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Counting the Risks for IonQ and Quantum Computing Technology

Investing is like a box of chocolates, you never know what you gonna get — a top-line from the movie Forrest Gump. The actual phrase was about life, but investing is a part of life. IonQ (NYSE:IONQ) went public via a special purpose acquisition company (SPAC) deal with dMY Technology Group. It is the first publicly traded quantum computing firm and its goals are high but its risks might be higher.

A concept image of a processor representing quantum computing.

Source: Amin Van / Shutterstock.com

2021 has been a year full of trends for investors. There was all kinds of excitement and drama, as well as new questions posed as to what matters in investing. Such as the power of retail investors to move stocks defying the fundamentals and causing new trends to emerge. One such new cutting-edge trend to the investing world is quantum computing. And IonQ is developing and commercializing this innovative technology, and claims that this is the future.

So, what should you know about IONQ stock now?

IonQ: A Bold Mission, Will It Work?

This first publicly traded purely quantum computing company has a mission to achieve significant things, from building the world’s best quantum computers, to solving the world’s most complex problems. Its quantum computing systems can solve complicated problems, using quantum physics, much faster compared to classical computers.

First, a small bit of quantum computing 101. Quantum computing uses “qubits,” quantum bits, rather than the classic bits, where each bit in classical computing has a value of either zero or one. Qubits can have a value of zero, one, or a linear combination of them. This “superposition” state allows quantum computers to bypass many of the traditional limits seen in classical computers. This in turn, gives them significant advantages over their classical counterparts.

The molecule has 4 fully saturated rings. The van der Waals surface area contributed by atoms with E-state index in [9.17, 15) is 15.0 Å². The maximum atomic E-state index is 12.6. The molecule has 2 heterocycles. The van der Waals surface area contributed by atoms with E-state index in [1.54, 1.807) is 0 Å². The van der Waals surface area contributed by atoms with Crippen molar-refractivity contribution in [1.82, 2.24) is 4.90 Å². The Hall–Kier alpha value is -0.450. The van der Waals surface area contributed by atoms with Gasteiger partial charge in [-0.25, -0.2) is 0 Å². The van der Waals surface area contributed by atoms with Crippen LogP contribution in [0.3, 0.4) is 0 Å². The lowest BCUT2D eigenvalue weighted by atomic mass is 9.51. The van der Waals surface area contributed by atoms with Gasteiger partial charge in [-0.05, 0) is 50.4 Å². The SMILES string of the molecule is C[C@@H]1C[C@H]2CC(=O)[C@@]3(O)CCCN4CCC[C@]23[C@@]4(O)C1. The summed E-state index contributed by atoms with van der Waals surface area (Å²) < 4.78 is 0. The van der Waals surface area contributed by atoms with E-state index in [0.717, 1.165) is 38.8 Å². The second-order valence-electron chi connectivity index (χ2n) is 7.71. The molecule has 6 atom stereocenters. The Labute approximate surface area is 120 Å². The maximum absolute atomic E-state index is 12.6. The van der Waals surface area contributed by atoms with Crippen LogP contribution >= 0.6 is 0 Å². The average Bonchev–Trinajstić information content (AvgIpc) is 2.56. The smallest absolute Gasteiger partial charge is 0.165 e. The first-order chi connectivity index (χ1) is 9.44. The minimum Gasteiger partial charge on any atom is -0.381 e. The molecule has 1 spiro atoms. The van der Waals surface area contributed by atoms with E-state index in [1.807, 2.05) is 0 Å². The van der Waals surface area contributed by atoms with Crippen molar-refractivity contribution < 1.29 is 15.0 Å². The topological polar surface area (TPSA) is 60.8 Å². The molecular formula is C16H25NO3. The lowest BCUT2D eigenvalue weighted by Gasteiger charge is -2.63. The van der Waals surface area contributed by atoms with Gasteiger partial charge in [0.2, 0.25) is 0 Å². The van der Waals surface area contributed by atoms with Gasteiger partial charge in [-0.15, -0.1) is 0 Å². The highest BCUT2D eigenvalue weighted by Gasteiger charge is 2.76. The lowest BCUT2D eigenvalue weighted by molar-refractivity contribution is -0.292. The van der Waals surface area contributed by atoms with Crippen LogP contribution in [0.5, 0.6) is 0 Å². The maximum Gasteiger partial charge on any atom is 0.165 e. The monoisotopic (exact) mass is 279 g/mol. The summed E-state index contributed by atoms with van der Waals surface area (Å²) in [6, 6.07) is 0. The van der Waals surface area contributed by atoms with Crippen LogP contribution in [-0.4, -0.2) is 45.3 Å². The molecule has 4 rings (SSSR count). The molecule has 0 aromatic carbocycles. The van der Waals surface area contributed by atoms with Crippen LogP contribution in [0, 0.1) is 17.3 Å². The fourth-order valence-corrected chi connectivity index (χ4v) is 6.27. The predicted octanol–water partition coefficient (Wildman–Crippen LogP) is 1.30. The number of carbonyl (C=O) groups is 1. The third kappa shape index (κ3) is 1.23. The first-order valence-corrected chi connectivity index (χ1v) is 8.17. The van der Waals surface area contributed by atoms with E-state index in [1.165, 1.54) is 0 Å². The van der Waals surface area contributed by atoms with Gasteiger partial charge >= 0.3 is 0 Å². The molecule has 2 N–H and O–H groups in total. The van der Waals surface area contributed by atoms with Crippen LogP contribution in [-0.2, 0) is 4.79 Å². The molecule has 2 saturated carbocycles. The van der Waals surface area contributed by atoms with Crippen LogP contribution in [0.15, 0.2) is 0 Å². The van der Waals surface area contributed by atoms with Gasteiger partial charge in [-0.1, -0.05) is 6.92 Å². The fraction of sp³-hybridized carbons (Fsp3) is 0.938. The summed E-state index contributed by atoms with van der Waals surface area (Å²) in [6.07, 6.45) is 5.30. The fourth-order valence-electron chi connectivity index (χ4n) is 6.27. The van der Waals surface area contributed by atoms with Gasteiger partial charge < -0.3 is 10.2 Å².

There are plenty of applications where quantum computing can be helpful, cybersecurity, financial modeling, artificial intelligence, medicine research, even predicting the weather. There is just a lot of potential utility for quantum computing development.

However, this potential utility though comes with severe risks and challenges.

Some Problems With Quantum Computers

Quantum computers have several notable problems. As with any revolutionary technology, there are specific challenges and hurdles until its infancy period passes.

These main problems for quantum computers are both structural and operational. They can be simply summarized as hard to engineer, construct and program to run without any significant errors.

Another big problem currently for quantum computers is their price — they are far more expensive than the classical computers that persons and businesses use for performing various tasks.

However, the biggest problem faced by quantum computers is a loss of coherence when making quantum calculations (aka decoherence). Decoherence means that these highly advanced computers are subject to factors such as vibrations, the temperature of their working environment, and any electromagnetic waves, making them operate less efficiently than they are built-in for.